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Westchester County, N.Y dedicates memorial to COVID-19 victims

Westchester County, N.Y. Executive George Latimer speaks at the dedication for Ribbons of Remembrance Dec. 2

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    Westchester County, N.Y dedicates memorial to COVID-19 victims

    Nine months after suffering its first COVID-19 death, Westchester County, N.Y. dedicated a memorial to the 1,500 residents and growing that it has lost to the pandemic.

    County Executive George Latimer, along with several county officials and spiritual leaders, dedicated the memorial, Ribbons of Remembrance, Dec. 2 at the county’s Lenoir Preserve.

    The memorial offers people purple cloth ribbons tied to trees and along ropes strung between two posts, set against the background of the Hudson River. The memorial will be moved indoors to the county office building for the winter.

    “It’s sobering to think that a year ago…that those 1,500 people were just as alive as we are today,” Latimer said. “Some of them may have been older in years, they may have been ill already, but some of them weren’t, some of them were perfectly healthy. And they celebrated New Year’s Eve just like you and I celebrated New Year’s Eve…they toasted to the new year, 2020, with hopes and expectations.”

    Latimer reflected on the scope of that loss.

    “To imagine 1,500 people in one space, you’re at an event at the Westchester County Center — a basketball tournament, where the crowds are filled to the upper deck and there’s ground-level seating,” he said. “Maybe it’s a graduation for one of the colleges.”

    The county’s communications team collaborated with the parks, recreation and preservation department to create the memorial, built in May.

    “To see people who we love die in the context of a pandemic is in some ways harder than any other way, because what took their lives was not visible to us,” Latimer said. “It was everywhere and it was nowhere and it is still there. It’s still here. That’s why we wear a mask. That’s why, the normal way we greet each other, with a hug and handshake, disappears.”

    Board of Legislators Chairman Ben Boykin wants people to look forward, even as they honor the past. “We need to continue to stay vigilant, even as we’re fatigued beyond belief,” he said. “But there is light at the end of the tunnel.”

    Nine months after suffering its first COVID-19 death, Westchester County, N.Y. dedicated a memorial to the 1,500 residents and growing that it has lost to the pandemic.
    2020-12-08
    County News Article
    2020-12-08
Nine months after suffering its first COVID-19 death, Westchester County, N.Y. dedicated a memorial to the 1,500 residents and growing that it has lost to the pandemic.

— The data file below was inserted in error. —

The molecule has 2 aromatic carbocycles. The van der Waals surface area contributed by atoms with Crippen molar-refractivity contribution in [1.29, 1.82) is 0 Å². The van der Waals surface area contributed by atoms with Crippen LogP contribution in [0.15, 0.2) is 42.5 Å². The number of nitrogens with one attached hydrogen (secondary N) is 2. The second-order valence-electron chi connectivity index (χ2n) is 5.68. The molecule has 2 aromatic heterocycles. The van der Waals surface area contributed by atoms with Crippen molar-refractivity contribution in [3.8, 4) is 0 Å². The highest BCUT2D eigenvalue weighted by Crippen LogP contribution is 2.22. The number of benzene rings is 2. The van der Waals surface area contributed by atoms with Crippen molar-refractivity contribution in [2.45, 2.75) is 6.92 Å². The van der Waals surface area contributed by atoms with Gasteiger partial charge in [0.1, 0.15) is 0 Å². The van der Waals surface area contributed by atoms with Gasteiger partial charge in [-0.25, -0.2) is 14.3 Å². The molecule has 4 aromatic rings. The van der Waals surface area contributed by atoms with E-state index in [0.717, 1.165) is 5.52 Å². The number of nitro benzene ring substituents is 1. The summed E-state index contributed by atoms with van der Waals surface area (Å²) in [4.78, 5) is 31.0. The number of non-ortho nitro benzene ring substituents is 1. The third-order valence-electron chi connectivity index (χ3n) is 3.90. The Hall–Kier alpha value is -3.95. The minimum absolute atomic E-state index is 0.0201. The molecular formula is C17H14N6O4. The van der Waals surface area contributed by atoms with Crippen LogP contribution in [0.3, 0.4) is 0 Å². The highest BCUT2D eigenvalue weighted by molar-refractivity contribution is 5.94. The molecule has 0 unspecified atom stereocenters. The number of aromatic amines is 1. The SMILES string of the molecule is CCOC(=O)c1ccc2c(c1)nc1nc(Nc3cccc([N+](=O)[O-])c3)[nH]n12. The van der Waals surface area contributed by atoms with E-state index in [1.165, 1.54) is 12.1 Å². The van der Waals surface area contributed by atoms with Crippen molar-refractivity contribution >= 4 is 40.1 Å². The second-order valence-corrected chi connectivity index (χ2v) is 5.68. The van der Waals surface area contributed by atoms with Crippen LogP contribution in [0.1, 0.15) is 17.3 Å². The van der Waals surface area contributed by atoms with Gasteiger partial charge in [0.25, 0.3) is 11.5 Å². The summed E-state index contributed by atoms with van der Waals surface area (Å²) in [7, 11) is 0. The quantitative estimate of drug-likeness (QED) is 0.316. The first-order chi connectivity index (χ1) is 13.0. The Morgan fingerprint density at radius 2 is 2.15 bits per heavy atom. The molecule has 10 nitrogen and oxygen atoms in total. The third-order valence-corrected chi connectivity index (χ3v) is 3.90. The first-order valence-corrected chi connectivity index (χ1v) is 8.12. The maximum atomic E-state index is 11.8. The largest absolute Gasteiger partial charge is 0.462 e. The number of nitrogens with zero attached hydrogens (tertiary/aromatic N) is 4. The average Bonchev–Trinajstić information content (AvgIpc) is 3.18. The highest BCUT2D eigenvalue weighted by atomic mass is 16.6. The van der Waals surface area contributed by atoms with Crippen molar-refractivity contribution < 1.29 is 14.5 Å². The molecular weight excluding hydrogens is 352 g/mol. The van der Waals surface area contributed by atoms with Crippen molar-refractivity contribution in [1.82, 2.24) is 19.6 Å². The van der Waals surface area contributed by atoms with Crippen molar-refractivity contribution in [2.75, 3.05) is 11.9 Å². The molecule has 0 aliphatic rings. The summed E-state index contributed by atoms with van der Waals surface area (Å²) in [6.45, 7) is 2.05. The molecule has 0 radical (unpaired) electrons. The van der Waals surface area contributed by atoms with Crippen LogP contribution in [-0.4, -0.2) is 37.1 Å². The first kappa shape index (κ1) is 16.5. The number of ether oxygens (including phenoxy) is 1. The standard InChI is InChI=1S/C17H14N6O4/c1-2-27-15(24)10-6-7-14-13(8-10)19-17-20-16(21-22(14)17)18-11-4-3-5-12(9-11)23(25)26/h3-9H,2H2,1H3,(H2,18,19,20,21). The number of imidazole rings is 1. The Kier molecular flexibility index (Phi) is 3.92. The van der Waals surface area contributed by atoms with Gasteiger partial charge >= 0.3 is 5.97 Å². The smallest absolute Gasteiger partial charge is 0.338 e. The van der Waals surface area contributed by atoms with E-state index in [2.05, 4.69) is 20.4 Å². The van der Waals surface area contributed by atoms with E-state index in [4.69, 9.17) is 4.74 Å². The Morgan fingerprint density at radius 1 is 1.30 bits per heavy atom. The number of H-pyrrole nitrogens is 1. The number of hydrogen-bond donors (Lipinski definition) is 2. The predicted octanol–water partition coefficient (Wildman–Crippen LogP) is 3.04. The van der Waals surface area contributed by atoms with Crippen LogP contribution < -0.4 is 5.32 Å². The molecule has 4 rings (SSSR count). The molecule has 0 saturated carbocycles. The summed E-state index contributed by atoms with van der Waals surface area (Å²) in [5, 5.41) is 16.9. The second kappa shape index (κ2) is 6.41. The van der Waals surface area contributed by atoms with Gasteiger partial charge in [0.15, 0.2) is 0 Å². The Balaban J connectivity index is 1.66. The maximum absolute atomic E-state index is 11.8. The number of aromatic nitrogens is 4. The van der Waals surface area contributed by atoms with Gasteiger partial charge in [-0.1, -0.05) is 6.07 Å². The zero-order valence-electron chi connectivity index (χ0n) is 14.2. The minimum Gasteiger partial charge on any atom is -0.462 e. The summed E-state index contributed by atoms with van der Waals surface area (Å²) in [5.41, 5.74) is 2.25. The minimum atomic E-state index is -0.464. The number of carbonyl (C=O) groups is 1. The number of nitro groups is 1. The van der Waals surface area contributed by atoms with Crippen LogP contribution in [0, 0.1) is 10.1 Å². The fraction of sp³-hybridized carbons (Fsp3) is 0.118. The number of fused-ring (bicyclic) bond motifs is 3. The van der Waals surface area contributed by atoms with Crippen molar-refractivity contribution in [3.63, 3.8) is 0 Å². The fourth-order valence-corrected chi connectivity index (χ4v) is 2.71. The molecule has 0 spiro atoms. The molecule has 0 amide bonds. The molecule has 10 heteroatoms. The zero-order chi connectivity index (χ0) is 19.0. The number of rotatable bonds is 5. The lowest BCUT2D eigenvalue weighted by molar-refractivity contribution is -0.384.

Nine months after suffering its first COVID-19 death, Westchester County, N.Y. dedicated a memorial to the 1,500 residents and growing that it has lost to the pandemic.

County Executive George Latimer, along with several county officials and spiritual leaders, dedicated the memorial, Ribbons of Remembrance, Dec. 2 at the county’s Lenoir Preserve.

The memorial offers people purple cloth ribbons tied to trees and along ropes strung between two posts, set against the background of the Hudson River. The memorial will be moved indoors to the county office building for the winter.

“It’s sobering to think that a year ago…that those 1,500 people were just as alive as we are today,” Latimer said. “Some of them may have been older in years, they may have been ill already, but some of them weren’t, some of them were perfectly healthy. And they celebrated New Year’s Eve just like you and I celebrated New Year’s Eve…they toasted to the new year, 2020, with hopes and expectations.”

Latimer reflected on the scope of that loss.

“To imagine 1,500 people in one space, you’re at an event at the Westchester County Center — a basketball tournament, where the crowds are filled to the upper deck and there’s ground-level seating,” he said. “Maybe it’s a graduation for one of the colleges.”

The county’s communications team collaborated with the parks, recreation and preservation department to create the memorial, built in May.

“To see people who we love die in the context of a pandemic is in some ways harder than any other way, because what took their lives was not visible to us,” Latimer said. “It was everywhere and it was nowhere and it is still there. It’s still here. That’s why we wear a mask. That’s why, the normal way we greet each other, with a hug and handshake, disappears.”

Board of Legislators Chairman Ben Boykin wants people to look forward, even as they honor the past. “We need to continue to stay vigilant, even as we’re fatigued beyond belief,” he said. “But there is light at the end of the tunnel.”

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